“Trump in the World” [Chris Lydon, Open Source (podcast)]. Sucky Apple doesn’t provide a link to the individual podcast, but it’s first on the list as of this writing. Lydon interviews Lawrence Wilkerson on Trump’s foreign policy, starting with an eminently sane quote from Trump. Like Ehrenreich, Wilkerson concludes that “It’s impossible to predict,” but Trump’s personnel choices are disquieting. Then again, The Blob is disquieting. Or should be.
“RYAN: “Yeah, we have. We’re fine. We’re not looking back. We’re looking forward. We — we actually — we’ve had — we — like I said, we speak about every day. And it’s not about looking for — back in the past. That’s behind us. We’re way beyond that.” [CBS]. Looking forward and not back. Yeah, that’s the ticket.
UPDATE “3 weeks, 3 lessons about Trump’s emerging presidency” [Susan Page, USA Today]. (USA Today, along with McClatchy, stayed relatively sane in 2016, unlike the disgraceful behavior of the Times and WaPo.) “But the bank accounts of Trump’s Cabinet appointees seem likely to overwhelm any previous administration….[I]f they take the government jobs, they will be subject to a federal law that says executive-branch employees can’t participate in government matters in which they or their immediate families have a financial interest. That could force them to divest some assets or put them in a blind trust.” It’s odd that liberals are focusing on Trump’s conflicts, as opposed to turning over large swathes of the government to the direct control of billionaires. Can’t bite the hand that feeds them, I guess.
UPDATE “[A] recurring theme as Mr. Trump has assembled his cabinet [is that most] of his appointees have little in the way of directly relevant policy experience” [New York Times]. “But usually you expect an appointee in that outsider mold to then appoint a deputy who “knows the building,” or has a clear understanding of how to exercise the levers of power in the aforementioned sclerotic bureaucracy. Which paper do you need to push in which direction to get your policy enacted? What are the likely downsides of those policies, and how can they be minimized? With the Commerce Department, the Trump team is going in the other direction, nominating Todd Ricketts to be deputy secretary of commerce. Mr. Ricketts’s family owns the Chicago Cubs; the Trump transition’s news release announcing the appointment cites the Ricketts’ success in building the Cubs into a World Series winner. Public policy is really complicated. If this hiring pattern continues, more unconventional appointees may struggle, especially early on, to get up to speed on things like which assistant secretary handles what and the laborious process of developing regulations.”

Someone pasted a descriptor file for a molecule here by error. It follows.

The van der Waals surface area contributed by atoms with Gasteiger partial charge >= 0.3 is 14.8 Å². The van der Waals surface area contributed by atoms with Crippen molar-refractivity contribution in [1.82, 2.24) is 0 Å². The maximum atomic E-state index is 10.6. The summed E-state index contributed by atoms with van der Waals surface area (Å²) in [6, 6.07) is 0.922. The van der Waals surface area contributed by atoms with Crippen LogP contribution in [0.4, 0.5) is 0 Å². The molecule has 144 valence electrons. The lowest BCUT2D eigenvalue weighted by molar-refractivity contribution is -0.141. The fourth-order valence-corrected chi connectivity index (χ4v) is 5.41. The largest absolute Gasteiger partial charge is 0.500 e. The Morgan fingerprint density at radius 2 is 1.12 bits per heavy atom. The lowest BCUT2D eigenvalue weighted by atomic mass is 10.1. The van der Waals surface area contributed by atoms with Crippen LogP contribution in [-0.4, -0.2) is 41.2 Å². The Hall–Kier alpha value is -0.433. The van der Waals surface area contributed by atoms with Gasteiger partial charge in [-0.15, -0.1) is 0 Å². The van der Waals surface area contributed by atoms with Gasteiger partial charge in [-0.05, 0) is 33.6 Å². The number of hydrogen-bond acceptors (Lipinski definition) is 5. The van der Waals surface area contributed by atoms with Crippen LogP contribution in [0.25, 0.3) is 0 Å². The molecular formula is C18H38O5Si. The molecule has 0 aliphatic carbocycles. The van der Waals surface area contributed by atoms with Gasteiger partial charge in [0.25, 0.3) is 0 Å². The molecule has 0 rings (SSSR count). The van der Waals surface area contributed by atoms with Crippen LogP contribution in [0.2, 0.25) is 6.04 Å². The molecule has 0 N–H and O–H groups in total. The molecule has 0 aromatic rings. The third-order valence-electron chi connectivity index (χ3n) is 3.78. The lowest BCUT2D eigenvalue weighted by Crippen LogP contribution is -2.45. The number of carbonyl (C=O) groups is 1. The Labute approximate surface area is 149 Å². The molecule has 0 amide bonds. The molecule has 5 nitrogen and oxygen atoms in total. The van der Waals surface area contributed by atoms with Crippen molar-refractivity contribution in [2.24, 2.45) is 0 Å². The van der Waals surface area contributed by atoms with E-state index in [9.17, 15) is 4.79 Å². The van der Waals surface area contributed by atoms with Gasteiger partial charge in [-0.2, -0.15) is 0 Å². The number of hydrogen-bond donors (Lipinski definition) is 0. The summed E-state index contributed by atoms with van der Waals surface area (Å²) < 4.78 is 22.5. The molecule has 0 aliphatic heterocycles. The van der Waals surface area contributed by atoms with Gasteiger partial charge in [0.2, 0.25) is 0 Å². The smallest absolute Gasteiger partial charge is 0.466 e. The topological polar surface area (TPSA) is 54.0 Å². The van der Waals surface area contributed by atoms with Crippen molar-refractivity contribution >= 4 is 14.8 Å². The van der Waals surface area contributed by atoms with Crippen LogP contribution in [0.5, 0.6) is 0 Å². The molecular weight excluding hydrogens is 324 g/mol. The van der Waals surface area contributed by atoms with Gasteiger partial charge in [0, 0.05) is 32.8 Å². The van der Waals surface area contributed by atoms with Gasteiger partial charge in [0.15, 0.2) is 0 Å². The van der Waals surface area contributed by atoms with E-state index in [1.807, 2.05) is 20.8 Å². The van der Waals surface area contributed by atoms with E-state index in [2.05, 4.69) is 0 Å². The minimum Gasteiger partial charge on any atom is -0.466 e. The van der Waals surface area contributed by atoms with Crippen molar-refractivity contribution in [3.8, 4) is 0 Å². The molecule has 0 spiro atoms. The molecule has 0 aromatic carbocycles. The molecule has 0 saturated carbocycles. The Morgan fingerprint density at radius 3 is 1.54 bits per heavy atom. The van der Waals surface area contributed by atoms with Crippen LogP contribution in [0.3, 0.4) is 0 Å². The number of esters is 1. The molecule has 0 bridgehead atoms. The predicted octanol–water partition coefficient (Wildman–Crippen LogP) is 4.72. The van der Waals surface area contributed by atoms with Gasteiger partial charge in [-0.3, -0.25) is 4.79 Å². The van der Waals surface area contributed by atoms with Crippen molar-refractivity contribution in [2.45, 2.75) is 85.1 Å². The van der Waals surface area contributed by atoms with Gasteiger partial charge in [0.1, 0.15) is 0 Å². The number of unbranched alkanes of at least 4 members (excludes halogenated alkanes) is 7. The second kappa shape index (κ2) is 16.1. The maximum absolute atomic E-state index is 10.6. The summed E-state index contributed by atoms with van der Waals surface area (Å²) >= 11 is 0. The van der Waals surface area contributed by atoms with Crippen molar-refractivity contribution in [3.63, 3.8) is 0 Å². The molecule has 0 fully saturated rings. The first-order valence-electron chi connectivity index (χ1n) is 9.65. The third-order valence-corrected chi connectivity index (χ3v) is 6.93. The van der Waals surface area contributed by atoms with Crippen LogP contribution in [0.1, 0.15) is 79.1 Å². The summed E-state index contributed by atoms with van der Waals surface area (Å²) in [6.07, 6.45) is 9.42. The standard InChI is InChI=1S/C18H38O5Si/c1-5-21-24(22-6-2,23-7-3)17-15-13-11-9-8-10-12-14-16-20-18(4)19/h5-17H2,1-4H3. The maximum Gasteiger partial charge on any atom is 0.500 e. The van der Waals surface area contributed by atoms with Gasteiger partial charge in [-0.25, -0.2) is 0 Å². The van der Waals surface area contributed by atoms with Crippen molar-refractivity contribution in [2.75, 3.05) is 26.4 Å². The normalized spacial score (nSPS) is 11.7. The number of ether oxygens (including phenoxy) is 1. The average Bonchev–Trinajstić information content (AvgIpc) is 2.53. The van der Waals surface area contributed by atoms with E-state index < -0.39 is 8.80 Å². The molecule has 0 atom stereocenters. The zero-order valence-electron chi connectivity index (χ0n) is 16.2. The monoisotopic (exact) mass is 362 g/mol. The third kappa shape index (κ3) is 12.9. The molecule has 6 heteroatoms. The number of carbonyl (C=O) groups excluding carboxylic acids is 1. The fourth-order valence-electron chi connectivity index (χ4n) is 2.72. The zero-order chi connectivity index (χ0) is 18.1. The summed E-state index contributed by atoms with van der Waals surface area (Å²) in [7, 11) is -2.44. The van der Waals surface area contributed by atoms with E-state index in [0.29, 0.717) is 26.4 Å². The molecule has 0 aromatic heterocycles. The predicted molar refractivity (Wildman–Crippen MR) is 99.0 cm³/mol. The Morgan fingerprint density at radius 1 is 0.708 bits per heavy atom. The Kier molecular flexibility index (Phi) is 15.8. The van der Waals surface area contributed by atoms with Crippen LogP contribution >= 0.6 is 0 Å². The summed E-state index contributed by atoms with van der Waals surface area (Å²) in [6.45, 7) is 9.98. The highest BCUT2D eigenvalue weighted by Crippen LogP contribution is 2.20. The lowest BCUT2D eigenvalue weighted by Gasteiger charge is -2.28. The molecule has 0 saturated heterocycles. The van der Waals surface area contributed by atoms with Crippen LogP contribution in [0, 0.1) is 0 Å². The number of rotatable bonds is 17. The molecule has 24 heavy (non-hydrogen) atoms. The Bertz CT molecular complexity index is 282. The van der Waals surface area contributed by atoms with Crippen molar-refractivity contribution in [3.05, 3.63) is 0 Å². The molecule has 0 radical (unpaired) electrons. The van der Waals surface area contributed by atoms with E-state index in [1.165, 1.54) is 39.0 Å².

UPDATE “Former Massachusetts Sen. Scott Brown has an unlikely supporter in his quest to be the Secretary of Veterans Affairs in President-elect Donald Trump’s cabinet — Elizabeth Warren” [USA Today]. Hmm. Sanders is on the Veterans Affairs Committee, or was…
Our Famously Free Press
“Tell the Washington Post: ‘Smearing is not reporting'” [RootStrikers]. From the petition:
Smearing is not reporting. The Washington Post’s recent descent into McCarthyism — promoting anonymous and shoddy claims that a vast range of some 200 websites are all accomplices or tools of the Russian government — violates basic journalistic standards and does real harm to democratic discourse in our country. We urge The Washington Post to prominently retract the article and apologize for publishing it.
As of this writing, only 500 to go for a goal of 10,000!
“As editor of Politico throughout this never-to-be-forgotten campaign, I’ve been obsessively looking back over our coverage, too, trying to figure out what we missed along the way to the upset of the century and what we could have done differently” [Susan B. Glasser, Brookings]. Just for grins, I searched Glasser’s article for the word “Sanders.” They’re still suppressing him!